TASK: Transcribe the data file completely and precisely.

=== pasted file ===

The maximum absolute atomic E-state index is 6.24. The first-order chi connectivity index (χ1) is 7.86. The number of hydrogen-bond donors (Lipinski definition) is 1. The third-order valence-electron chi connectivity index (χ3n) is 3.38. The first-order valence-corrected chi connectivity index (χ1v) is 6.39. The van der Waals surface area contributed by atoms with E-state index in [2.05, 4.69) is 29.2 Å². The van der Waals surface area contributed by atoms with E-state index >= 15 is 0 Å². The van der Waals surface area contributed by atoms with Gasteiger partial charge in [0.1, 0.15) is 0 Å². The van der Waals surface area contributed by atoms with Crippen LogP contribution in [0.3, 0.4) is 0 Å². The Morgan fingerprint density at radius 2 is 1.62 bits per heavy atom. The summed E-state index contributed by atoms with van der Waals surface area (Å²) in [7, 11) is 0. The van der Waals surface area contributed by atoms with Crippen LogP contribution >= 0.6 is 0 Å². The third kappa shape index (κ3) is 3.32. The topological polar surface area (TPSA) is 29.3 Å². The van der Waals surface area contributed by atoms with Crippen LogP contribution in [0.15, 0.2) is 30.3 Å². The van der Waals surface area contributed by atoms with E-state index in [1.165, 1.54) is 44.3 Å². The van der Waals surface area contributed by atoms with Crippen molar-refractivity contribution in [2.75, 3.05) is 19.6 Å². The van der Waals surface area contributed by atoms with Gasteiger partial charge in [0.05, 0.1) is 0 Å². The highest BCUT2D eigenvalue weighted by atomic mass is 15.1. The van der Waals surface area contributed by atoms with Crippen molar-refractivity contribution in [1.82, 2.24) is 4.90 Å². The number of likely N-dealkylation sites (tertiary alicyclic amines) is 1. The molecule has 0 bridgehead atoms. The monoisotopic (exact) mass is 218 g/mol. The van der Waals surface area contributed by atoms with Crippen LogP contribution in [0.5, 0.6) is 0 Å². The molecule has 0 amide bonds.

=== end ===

The maximum absolute atomic E-state index is 6.24. The first-order chi connectivity index (χ1) is 7.86. The number of hydrogen-bond donors (Lipinski definition) is 1. The third-order valence-electron chi connectivity index (χ3n) is 3.38. The first-order valence-corrected chi connectivity index (χ1v) is 6.39. The van der Waals surface area contributed by atoms with E-state index in [2.05, 4.69) is 29.2 Å². The van der Waals surface area contributed by atoms with E-state index >= 15 is 0 Å². The van der Waals surface area contributed by atoms with Gasteiger partial charge in [0.1, 0.15) is 0 Å². The van der Waals surface area contributed by atoms with Crippen LogP contribution in [0.3, 0.4) is 0 Å². The Morgan fingerprint density at radius 2 is 1.62 bits per heavy atom. The summed E-state index contributed by atoms with van der Waals surface area (Å²) in [7, 11) is 0. The van der Waals surface area contributed by atoms with Crippen LogP contribution >= 0.6 is 0 Å². The third kappa shape index (κ3) is 3.32. The topological polar surface area (TPSA) is 29.3 Å². The van der Waals surface area contributed by atoms with Crippen LogP contribution in [0.15, 0.2) is 30.3 Å². The van der Waals surface area contributed by atoms with E-state index in [1.165, 1.54) is 44.3 Å². The van der Waals surface area contributed by atoms with Crippen molar-refractivity contribution in [2.75, 3.05) is 19.6 Å². The van der Waals surface area contributed by atoms with Gasteiger partial charge in [0.05, 0.1) is 0 Å². The highest BCUT2D eigenvalue weighted by atomic mass is 15.1. The van der Waals surface area contributed by atoms with Crippen molar-refractivity contribution in [1.82, 2.24) is 4.90 Å². The number of likely N-dealkylation sites (tertiary alicyclic amines) is 1. The molecule has 0 bridgehead atoms. The monoisotopic (exact) mass is 218 g/mol. The van der Waals surface area contributed by atoms with Crippen LogP contribution in [0.5, 0.6) is 0 Å². The molecule has 0 amide bonds.